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Sattu, the Healthy Flour You Should Add to Your Diet

   |  Updated: August 21, 2017 22:37 IST

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Sattu, the Healthy Flour You Should Add to Your Diet
One of the most indigenous protein sources of India, sattu is no stranger to the locals of Bihar, Punjab, Madhya Pradesh, UP, and West Bengal. Usually served as a sharbat by street vendors at the peak of summer, sattu, typically made of roasted Bengal gram, has a near-instant cooling effect on the body. And when made into balls, to be eaten with curry, it becomes a powerhouse of energy. The 'poor man's protein' as it is often referred to is not only tasty, but packed with a lot of health benefits as well. The old school method of making sattu would involve drying roasting Bengal gram in sand (as peanuts are on the roads), using a sieve to strain the sand, and then pounding the roasted gram to a powder.

Some people even use a mix of chickpea and Bengal gram to make sattu, and that adds an interesting twist to the flavour. In Punjab, sattu is usually made with barley. In fact, the drink made with this flour can easily be the equivalent of a lemon barley drink.



At home, an iron wok to roast the gram is enough, and you don't really need sand for it. But then again with sattu available commercially, one no longer has the need to make the flour at home. You can even buy sattu combined with wheat, barley or sorghum (jowar) from the supermarket.


The Health Benefits
 



Apart from providing the body with energy, what makes sattu quite a unique ingredient is that its prepping process (dry roasting) keeps the nutritional values in place, and it can also be stored for longer. It's high on insoluble fiber, which makes it good for your intestines, and is low on glycemic index, making it safe, and in fact beneficial for diabetics. Plus it has good proportions of iron, manganese, and magnesium, and is low on sodium too.
 

sattu chickpea flour


So whether you're watching your weight or suffering from digestion problems, a glass of sattu sharbat, or even rotis made from sattu will go a long way in keeping you healthy. And did you know that sattusharbat is also a brilliant way to detoxify the system of greasy food? It also contributes generously to the growth of muscle mass, and it's advised that children are given about two teaspoons of sattu every day.
 



How to Use Sattu
 



One of the easiest uses of sattu is to make a sharbat. In Bihar and Jharkhand, the famous litti is made with sattu. Plus you can make parathas, upma, or even porridge with it.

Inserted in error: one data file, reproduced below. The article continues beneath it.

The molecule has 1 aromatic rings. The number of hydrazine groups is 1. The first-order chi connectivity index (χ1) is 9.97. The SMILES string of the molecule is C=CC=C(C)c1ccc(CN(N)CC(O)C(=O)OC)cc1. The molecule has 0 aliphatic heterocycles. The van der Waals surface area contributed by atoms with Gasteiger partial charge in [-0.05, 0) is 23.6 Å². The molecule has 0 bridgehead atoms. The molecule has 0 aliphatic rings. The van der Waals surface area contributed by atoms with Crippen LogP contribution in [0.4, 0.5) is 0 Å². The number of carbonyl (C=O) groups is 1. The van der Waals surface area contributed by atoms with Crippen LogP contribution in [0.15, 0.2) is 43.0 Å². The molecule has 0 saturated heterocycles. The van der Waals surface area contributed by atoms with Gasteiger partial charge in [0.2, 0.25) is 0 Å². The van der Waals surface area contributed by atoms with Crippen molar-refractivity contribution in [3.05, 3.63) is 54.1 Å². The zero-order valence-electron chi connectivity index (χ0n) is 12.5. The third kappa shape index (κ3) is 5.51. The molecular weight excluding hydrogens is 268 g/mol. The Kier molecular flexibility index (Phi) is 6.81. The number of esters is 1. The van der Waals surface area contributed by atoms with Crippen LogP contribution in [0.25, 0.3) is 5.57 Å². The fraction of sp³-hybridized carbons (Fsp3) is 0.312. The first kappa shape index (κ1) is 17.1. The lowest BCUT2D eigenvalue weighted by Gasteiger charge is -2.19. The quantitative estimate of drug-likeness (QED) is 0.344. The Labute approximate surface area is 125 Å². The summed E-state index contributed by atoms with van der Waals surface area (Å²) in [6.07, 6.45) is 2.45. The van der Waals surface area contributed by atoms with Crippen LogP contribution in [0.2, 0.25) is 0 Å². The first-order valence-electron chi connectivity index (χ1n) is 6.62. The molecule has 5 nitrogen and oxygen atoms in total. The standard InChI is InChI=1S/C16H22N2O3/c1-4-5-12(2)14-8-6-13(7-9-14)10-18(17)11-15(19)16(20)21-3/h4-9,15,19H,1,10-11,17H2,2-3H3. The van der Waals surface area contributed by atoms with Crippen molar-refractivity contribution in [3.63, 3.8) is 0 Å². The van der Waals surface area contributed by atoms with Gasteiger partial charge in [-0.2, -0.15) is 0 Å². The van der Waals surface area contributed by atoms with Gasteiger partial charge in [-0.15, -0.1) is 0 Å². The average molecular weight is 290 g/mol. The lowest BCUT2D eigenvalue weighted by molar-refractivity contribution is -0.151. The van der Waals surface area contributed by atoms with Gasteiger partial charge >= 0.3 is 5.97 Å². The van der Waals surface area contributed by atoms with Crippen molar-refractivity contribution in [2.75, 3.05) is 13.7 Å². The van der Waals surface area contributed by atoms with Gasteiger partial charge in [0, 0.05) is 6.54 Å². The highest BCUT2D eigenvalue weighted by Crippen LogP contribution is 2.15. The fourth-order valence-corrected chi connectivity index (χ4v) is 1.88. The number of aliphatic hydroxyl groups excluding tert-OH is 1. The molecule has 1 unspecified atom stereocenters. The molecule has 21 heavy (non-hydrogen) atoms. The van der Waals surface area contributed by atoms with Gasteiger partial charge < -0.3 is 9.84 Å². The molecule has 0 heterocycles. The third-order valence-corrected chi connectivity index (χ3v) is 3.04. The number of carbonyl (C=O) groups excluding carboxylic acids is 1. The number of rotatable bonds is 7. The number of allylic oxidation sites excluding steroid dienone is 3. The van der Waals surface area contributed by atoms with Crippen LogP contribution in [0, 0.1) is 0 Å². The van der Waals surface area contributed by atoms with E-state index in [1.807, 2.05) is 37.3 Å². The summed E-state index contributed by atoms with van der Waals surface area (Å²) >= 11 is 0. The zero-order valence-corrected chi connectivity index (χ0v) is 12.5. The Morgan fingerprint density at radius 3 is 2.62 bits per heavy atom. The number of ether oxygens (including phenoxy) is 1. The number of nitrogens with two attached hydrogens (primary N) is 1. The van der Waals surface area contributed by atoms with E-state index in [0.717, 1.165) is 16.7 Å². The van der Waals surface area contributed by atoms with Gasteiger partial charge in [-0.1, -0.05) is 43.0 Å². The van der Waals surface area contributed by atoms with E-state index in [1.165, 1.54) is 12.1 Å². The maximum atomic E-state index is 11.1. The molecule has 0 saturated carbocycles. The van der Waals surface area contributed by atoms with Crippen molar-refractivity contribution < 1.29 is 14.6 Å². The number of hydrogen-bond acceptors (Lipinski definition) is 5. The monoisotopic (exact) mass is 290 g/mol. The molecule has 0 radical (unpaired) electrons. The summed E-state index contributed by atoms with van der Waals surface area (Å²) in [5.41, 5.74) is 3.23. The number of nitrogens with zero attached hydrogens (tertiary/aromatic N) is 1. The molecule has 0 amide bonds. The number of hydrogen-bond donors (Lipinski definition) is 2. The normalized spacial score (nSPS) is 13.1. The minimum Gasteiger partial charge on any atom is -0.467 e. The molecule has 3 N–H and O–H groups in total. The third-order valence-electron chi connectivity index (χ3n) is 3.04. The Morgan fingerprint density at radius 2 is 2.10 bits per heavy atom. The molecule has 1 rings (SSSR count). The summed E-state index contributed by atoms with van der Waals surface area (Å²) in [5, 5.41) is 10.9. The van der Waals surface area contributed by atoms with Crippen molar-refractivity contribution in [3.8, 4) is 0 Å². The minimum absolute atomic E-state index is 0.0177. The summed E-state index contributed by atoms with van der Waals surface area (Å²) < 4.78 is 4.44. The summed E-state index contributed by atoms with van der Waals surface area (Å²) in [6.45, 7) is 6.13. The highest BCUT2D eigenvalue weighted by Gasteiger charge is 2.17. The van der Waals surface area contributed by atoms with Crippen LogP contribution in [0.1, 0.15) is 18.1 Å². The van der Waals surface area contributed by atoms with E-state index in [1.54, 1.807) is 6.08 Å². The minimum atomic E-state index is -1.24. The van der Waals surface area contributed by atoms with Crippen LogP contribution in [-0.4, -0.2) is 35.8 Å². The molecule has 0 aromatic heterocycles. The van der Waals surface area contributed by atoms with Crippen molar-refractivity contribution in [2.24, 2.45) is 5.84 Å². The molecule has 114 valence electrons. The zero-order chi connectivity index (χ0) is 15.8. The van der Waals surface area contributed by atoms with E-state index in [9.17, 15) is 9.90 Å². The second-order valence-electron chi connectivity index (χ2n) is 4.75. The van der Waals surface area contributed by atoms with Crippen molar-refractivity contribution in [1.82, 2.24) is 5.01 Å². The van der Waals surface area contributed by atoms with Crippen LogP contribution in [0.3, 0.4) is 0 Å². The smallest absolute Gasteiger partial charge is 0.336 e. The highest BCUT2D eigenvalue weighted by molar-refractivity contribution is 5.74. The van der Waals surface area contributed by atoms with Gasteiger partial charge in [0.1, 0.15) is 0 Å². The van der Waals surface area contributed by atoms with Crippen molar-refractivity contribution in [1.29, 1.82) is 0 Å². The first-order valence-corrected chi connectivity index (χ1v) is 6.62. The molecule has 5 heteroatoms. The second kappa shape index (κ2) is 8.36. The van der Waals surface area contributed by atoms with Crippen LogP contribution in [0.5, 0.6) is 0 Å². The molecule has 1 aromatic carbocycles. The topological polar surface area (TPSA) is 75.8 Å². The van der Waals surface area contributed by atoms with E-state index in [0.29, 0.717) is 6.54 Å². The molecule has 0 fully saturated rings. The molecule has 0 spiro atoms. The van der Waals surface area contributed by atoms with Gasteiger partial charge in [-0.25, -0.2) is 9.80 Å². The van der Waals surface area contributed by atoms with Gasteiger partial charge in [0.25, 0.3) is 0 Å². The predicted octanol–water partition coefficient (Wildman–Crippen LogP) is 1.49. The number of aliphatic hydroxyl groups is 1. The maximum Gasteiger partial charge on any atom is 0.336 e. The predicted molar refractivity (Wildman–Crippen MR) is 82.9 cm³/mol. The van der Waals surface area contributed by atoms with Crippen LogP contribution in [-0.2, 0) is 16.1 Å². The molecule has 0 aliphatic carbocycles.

sattu-puri


To make the sharbat, which can either be sweet or salted, you will need some powdered jaggery, lemon juice and chilled water. Mix the jaggery powder and the sattu together, and then blend the two together with some water till it forms a smooth paste. Add more chilled water to it and stir well. Some like to strain the drink to prevent the grainy texture of the sattu (it eventually settles at the bottom) from getting into the mouth. Squeeze a bit of lemon into it and your drink is ready.



To make it salted, omit the jaggery and use some black or rock salt in it. If you're using plain salt, a pinch of chaat masala might help to enhance the flavour. The lemon juice adds to the taste. You can even add chopped mint leaves or coriander, and one chopped chilli (for that extra bite) to the drink to spike it. It's exceptionally good for beating the heat, in case you didn't know it already.
 

 

A photo posted by Suravi Mukherjee (@suraviaka) on


If you're not watching calories, sattu ke laddoos can be a tasty snack too, and it's one of the easiest ones to make. All you need is some honey, ghee, and sattu. Mix the ingredients together and shape them into balls, and it's ready.



The traditional dish from Bihar, the litti is also an evening snack. Typically served with chokha (potato, brinjal, and tomatoes), the stuffing that goes inside the wheat casing has sattu mixed with green chillies, roasted cumin seeds, finely chopped ginger and garlic, amchoor (dried mango powder), chopped coriander, lemon juice, and carom seeds, which are bound with mustard oil and water. This mix is then made into a dough, stuffed into the casing, and fried.



For those who enjoy parathas with their breakfast, this stuffed version is quite popular in UP and Bihar. While the paratha is the usual wheat version, the stuffing is made with sattu flour, finely chopped onions, green chillies, garlic (if you like it), chopped coriander leaves, chopped ginger, kalonji, panch phoron, lemon juice, salt and mustard oil. If you use little oil to fry the parathas, it's not just delicious but healthy too.

About the author:

Priyadarshini Nandy would love to call herself the writer who "divides her time between London and Prague", but being able to call both Bengaluru and Kolkata her home is equally gratifying. As an independent journalist, she writes about food, theatre, travel, and more food, for various publications - new age and old school.

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